Health and Half Bottles

With the busy lives we live, eating right, exercising and most of all drinking right can get complicated. I taste wine for a living. This doesn’t mean that I drink for a living. There are days I taste more than fifty wines in a few hours. If I didn’t “sniff, swirl and spit,” I’d have some real problems. As for drinking wine, I try to have a glass or two with every evening meal. Drinking too much can get in the way of being healthy. This is where a bit of flexibility is needed. Sometimes it is a matter of choosing a wine that gets better being opened a day or two, and other times it is a matter of having a smattering of half bottles around.
With the popularity of wine-by-the-glass programs at restaurants, half bottles have become a bit rare, but are very useful at home and at a restaurant. When dining with my wife, there are times that she abstains from wine and other times she prefers a white wine, while I a red. At most restaurants, this is easily remedied with the by-the-glass options, but those can get redundant. The downside is that most by-the-glass selections are very similar and “safe” choices—varieties that are common and prices that are easy to market to the masses. Also the mark-ups on by-the-glass wines are typically a bit higher than those on the list, because there are more expenses involved in pouring wines by the glass—waste, theft, storage and size of inventory.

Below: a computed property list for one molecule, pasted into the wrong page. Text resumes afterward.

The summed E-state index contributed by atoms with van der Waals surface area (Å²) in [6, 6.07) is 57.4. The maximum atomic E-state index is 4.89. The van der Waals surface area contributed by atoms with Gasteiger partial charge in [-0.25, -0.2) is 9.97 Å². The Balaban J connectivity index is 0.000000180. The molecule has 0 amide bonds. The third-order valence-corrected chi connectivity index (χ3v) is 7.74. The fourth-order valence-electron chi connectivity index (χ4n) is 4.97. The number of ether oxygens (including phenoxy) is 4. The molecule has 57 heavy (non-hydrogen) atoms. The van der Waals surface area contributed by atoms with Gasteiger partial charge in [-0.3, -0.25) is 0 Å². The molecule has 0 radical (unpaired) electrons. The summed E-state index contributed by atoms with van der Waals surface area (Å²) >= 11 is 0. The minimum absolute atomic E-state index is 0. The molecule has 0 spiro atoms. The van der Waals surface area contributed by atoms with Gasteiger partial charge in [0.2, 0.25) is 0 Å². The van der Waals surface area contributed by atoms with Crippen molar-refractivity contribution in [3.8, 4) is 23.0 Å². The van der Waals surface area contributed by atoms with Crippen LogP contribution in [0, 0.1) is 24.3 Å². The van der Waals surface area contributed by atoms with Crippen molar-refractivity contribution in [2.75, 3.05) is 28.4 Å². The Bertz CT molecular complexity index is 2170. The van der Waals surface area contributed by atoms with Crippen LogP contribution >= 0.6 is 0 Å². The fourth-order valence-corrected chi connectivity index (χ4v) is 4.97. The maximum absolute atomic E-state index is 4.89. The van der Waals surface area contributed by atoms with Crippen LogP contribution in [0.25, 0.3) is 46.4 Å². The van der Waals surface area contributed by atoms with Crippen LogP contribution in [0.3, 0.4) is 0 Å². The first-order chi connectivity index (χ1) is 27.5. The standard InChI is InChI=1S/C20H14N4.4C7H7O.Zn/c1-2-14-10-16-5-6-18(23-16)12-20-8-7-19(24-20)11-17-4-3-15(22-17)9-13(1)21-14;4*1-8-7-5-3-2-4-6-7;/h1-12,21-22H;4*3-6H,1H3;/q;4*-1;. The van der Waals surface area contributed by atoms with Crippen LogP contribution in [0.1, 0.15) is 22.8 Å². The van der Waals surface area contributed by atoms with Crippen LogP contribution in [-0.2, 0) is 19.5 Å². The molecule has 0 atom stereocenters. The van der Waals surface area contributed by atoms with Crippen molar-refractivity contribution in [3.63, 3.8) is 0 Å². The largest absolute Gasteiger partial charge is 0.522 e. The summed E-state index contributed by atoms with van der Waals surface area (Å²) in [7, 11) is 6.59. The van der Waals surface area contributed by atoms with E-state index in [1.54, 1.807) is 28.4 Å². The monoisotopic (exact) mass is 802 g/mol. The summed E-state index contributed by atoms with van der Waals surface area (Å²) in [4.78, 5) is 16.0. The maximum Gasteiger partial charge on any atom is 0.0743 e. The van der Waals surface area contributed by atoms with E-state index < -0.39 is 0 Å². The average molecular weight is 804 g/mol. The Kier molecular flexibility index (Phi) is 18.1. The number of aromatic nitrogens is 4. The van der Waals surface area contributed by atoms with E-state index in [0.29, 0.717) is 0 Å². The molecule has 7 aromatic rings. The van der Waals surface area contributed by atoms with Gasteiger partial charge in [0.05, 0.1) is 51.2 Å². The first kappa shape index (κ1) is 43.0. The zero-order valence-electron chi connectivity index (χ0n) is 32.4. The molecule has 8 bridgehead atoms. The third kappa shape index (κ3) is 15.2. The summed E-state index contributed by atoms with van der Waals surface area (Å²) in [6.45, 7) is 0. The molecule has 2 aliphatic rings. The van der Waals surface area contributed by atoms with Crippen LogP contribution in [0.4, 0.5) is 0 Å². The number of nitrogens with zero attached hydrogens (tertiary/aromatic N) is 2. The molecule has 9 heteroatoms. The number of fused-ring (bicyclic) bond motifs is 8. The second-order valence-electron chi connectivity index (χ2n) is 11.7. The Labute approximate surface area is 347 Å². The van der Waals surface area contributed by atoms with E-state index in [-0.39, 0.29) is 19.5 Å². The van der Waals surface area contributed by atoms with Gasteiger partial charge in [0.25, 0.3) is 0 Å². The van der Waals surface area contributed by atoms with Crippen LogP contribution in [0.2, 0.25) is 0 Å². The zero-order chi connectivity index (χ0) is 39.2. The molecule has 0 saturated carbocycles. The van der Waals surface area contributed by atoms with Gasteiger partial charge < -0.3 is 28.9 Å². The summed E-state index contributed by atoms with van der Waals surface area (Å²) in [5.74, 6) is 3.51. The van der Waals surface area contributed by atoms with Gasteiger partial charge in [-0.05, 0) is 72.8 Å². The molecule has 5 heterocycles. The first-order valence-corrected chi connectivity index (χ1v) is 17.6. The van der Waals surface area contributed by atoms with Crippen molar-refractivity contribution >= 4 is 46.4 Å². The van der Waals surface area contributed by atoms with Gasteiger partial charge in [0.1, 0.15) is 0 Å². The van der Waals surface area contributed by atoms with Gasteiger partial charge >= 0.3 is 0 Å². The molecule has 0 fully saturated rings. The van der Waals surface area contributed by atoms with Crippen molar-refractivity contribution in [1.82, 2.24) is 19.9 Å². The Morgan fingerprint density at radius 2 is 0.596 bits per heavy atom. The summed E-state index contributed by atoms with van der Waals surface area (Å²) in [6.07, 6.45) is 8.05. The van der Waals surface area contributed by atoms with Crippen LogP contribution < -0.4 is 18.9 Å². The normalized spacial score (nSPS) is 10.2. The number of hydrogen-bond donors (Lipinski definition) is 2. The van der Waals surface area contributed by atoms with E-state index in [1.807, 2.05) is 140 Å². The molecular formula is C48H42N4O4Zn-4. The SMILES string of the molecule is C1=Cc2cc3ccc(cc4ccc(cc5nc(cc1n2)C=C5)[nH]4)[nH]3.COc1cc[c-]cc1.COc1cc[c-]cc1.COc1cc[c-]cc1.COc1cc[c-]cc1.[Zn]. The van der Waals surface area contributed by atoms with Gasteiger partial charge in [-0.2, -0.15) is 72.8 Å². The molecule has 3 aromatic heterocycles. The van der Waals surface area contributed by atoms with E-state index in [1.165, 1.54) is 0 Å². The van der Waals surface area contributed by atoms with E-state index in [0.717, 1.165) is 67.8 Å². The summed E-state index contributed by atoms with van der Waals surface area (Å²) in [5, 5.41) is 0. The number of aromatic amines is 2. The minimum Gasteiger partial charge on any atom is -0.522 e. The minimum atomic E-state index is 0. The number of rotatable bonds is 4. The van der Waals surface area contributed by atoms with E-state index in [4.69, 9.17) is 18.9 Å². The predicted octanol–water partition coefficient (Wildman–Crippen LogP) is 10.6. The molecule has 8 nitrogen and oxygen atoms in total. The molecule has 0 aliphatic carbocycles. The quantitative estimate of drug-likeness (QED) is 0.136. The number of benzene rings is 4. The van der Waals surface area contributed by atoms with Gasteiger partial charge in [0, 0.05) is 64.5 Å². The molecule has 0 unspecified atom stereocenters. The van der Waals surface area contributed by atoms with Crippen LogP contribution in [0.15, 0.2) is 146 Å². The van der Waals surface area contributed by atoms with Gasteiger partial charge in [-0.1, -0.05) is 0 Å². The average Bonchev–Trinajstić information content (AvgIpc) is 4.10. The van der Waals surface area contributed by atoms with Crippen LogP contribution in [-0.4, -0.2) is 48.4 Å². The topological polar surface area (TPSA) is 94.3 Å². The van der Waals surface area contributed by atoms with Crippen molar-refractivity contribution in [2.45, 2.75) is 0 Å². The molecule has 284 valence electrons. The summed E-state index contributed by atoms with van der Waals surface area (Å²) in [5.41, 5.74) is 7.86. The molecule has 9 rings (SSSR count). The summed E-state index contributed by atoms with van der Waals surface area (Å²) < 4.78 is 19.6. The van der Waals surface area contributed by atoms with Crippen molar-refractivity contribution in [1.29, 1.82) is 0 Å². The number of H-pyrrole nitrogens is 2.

Half bottles also offer the chance to try an unusual or special occasion wine, like a fine Bordeaux or Brunello di Montalcino. At home, half bottles are a convenient way to have a bit of wine and no waste, which is useful in this economy. Be careful about aging these wines—half bottles age faster than full bottles, so just don’t buy some and forget it. I recently drank a 2003 Altesino Brunello di Montalcino half-bottle and found the wine lovely with aromas of tobacco, leather, spice and softening tannins, and much more accessible than such a young Brunello would typically be from a full-sized bottle. Another time I brought a 1962 Chateau Cheval Blanc to dinner in which time had not been kind, yet a full bottle was amazing only a few years earlier.
Dessert wines are often good in the small bottle format. Since dessert wines come at the end of dinner, usually after other wines, so the smaller the container the better. My favorite dessert wine experiences have all been from smaller bottles, such as Wittman Rieslaner (or any German dessert wine), Chateau d’Yquem and any Hungarian Tokaji (though the Tokaji are three-quarters of a bottle or 500 milliliters).
Other wines, while popular in half bottles, just seem silly to me. Red Burgundy and fine Pinot Noir are more delicate and age quicker, but most importantly go down so nicely that a half bottle seems a tease—but that just shows my own weakness for great Pinot Noir.
Half-bottle selections can be hard to find, but possibly the combination of increased interest in wine, stricter DWI laws and the tough economy will create more of a market for small versions of great wines.